So what was the outcome?
My protégé approached both people individually. The first colleague felt really bad about the situation, was very apologetic and committed to shutting down the gossip about this topic in the future.
The other was not so easy going. She was defensive, denied any wrongdoing and said she felt they were “friends” and told my protégé to stop being paranoid. My protégé challenged her on this, but the colleague would not admit her part in the situation, so instead also committed to shutting down any gossip that got brought up. Which says a lot about #2’s character (if of course, she was lying).
When we debriefed, my protégé advised that although she was scared and nervous at first, she felt more confident now having handled the situation herself. In closing, always address your concerns yourself in the first instance. Constructive confrontation is healthy, and a reasonable person will listen, will not be defensive, will be open, and will be willing to grow from this experience.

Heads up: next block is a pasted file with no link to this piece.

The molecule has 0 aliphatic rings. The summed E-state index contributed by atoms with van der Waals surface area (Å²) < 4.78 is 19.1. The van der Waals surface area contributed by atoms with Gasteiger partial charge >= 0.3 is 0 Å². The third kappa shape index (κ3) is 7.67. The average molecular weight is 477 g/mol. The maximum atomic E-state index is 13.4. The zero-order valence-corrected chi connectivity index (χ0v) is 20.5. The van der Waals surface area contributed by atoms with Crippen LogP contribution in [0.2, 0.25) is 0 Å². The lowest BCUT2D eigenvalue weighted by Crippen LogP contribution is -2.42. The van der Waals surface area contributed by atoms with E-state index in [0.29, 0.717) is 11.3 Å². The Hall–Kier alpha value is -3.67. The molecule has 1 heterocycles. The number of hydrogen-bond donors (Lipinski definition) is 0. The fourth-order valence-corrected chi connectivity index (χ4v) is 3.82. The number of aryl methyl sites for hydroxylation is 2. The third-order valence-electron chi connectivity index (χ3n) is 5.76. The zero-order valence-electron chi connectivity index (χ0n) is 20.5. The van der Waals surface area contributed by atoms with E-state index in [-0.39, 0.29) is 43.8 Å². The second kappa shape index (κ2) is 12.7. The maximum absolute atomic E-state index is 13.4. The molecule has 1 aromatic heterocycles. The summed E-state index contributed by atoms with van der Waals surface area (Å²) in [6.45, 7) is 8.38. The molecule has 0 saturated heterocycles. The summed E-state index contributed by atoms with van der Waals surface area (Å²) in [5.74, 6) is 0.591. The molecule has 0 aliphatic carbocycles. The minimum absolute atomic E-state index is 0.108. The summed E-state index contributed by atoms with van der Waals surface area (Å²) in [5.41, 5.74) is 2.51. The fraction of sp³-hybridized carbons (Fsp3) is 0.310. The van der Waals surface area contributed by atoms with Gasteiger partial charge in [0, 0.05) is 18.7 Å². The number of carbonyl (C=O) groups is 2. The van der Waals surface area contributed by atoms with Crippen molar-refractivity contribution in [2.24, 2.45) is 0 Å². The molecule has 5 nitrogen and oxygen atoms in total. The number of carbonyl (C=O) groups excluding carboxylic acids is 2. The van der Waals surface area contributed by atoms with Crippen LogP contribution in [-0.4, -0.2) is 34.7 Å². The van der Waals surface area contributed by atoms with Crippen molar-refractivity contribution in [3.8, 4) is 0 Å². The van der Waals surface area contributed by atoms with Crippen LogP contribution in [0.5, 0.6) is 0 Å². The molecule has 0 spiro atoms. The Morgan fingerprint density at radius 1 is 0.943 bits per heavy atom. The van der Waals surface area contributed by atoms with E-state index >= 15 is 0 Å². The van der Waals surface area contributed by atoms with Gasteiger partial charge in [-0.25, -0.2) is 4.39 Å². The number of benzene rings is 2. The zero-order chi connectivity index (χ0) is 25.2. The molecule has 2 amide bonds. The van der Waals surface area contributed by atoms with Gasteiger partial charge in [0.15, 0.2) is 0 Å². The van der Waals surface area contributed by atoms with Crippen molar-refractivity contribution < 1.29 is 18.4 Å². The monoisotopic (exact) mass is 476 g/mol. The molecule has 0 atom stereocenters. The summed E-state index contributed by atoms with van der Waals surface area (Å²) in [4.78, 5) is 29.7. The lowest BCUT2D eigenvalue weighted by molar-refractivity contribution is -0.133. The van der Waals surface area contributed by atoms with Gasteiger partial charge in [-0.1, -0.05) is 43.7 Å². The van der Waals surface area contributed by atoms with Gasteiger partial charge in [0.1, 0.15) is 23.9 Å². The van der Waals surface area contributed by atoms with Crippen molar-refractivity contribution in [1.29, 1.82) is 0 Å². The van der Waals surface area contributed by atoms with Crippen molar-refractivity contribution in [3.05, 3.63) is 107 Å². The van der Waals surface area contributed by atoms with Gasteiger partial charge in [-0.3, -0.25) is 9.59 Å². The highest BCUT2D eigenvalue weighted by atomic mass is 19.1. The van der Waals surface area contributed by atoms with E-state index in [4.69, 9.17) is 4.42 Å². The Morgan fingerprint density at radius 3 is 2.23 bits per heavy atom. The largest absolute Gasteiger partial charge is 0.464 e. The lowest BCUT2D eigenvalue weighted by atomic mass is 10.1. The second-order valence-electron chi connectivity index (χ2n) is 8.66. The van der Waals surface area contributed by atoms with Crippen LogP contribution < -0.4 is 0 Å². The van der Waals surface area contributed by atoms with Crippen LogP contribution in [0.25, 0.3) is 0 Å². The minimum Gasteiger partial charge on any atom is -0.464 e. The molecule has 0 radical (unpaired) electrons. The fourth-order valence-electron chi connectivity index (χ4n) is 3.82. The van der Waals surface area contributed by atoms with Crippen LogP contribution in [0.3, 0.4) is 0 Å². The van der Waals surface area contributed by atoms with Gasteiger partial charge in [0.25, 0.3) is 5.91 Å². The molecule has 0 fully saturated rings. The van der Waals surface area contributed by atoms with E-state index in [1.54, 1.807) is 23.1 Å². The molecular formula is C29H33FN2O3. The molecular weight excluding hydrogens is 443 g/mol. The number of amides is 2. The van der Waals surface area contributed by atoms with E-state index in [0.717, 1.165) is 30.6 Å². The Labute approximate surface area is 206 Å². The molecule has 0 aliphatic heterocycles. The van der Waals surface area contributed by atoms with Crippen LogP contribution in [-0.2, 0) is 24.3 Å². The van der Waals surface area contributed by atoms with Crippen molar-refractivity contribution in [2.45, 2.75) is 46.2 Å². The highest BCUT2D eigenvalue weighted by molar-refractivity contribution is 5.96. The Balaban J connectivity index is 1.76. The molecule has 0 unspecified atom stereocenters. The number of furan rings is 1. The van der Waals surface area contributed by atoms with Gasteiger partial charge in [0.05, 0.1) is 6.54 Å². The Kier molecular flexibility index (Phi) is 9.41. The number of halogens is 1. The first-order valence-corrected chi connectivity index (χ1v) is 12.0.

Are you encountering a similar experience that you need support with? See http://www.harlandhansen.com for more information about coaching services I provide.
Receive regular updates by subscribing to my blog!
Pingback: Does your workplace have a toxic culture? – HR HOT TIPS
Pingback: One Bad Apple – HR HOT TIPS